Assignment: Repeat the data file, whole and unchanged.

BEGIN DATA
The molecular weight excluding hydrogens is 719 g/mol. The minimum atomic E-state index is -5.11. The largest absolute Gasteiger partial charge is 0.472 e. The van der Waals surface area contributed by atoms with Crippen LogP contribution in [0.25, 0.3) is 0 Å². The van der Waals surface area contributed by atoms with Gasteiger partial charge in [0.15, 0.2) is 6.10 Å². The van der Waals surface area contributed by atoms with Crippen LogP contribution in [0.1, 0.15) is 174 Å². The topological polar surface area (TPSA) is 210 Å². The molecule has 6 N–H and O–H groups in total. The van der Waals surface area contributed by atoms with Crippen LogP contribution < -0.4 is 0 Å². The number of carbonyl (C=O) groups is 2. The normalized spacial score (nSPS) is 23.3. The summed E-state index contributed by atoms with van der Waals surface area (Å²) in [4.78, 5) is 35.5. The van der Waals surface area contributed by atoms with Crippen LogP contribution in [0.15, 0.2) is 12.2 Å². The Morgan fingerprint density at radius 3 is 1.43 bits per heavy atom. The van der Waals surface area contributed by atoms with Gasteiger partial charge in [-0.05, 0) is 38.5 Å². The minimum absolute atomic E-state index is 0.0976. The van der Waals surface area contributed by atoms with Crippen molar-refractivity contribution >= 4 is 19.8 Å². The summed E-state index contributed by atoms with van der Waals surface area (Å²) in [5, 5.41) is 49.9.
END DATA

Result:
The molecular weight excluding hydrogens is 719 g/mol. The minimum atomic E-state index is -5.11. The largest absolute Gasteiger partial charge is 0.472 e. The van der Waals surface area contributed by atoms with Crippen LogP contribution in [0.25, 0.3) is 0 Å². The van der Waals surface area contributed by atoms with Gasteiger partial charge in [0.15, 0.2) is 6.10 Å². The van der Waals surface area contributed by atoms with Crippen LogP contribution in [0.1, 0.15) is 174 Å². The topological polar surface area (TPSA) is 210 Å². The molecule has 6 N–H and O–H groups in total. The van der Waals surface area contributed by atoms with Crippen LogP contribution < -0.4 is 0 Å². The number of carbonyl (C=O) groups is 2. The normalized spacial score (nSPS) is 23.3. The summed E-state index contributed by atoms with van der Waals surface area (Å²) in [4.78, 5) is 35.5. The van der Waals surface area contributed by atoms with Crippen LogP contribution in [0.15, 0.2) is 12.2 Å². The Morgan fingerprint density at radius 3 is 1.43 bits per heavy atom. The van der Waals surface area contributed by atoms with Gasteiger partial charge in [-0.05, 0) is 38.5 Å². The minimum absolute atomic E-state index is 0.0976. The van der Waals surface area contributed by atoms with Crippen molar-refractivity contribution >= 4 is 19.8 Å². The summed E-state index contributed by atoms with van der Waals surface area (Å²) in [5, 5.41) is 49.9.